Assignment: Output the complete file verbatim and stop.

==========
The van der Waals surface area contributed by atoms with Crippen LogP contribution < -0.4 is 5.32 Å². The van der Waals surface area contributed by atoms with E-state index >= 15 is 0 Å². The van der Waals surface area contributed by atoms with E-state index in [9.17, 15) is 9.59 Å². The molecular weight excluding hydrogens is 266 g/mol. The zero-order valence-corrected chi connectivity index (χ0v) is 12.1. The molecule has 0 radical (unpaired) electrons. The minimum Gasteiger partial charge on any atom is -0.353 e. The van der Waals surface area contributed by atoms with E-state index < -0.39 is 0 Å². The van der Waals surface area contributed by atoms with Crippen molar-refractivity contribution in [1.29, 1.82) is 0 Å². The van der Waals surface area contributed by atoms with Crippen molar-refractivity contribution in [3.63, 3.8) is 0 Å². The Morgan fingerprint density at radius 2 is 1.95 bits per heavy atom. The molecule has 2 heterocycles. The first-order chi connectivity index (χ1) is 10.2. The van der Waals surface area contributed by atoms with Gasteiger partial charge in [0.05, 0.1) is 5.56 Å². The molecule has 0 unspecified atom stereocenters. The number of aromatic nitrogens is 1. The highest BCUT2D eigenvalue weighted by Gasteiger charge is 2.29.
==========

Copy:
The van der Waals surface area contributed by atoms with Crippen LogP contribution < -0.4 is 5.32 Å². The van der Waals surface area contributed by atoms with E-state index >= 15 is 0 Å². The van der Waals surface area contributed by atoms with E-state index in [9.17, 15) is 9.59 Å². The molecular weight excluding hydrogens is 266 g/mol. The zero-order valence-corrected chi connectivity index (χ0v) is 12.1. The molecule has 0 radical (unpaired) electrons. The minimum Gasteiger partial charge on any atom is -0.353 e. The van der Waals surface area contributed by atoms with E-state index < -0.39 is 0 Å². The van der Waals surface area contributed by atoms with Crippen molar-refractivity contribution in [1.29, 1.82) is 0 Å². The van der Waals surface area contributed by atoms with Crippen molar-refractivity contribution in [3.63, 3.8) is 0 Å². The Morgan fingerprint density at radius 2 is 1.95 bits per heavy atom. The molecule has 2 heterocycles. The first-order chi connectivity index (χ1) is 10.2. The van der Waals surface area contributed by atoms with Gasteiger partial charge in [0.05, 0.1) is 5.56 Å². The molecule has 0 unspecified atom stereocenters. The number of aromatic nitrogens is 1. The highest BCUT2D eigenvalue weighted by Gasteiger charge is 2.29.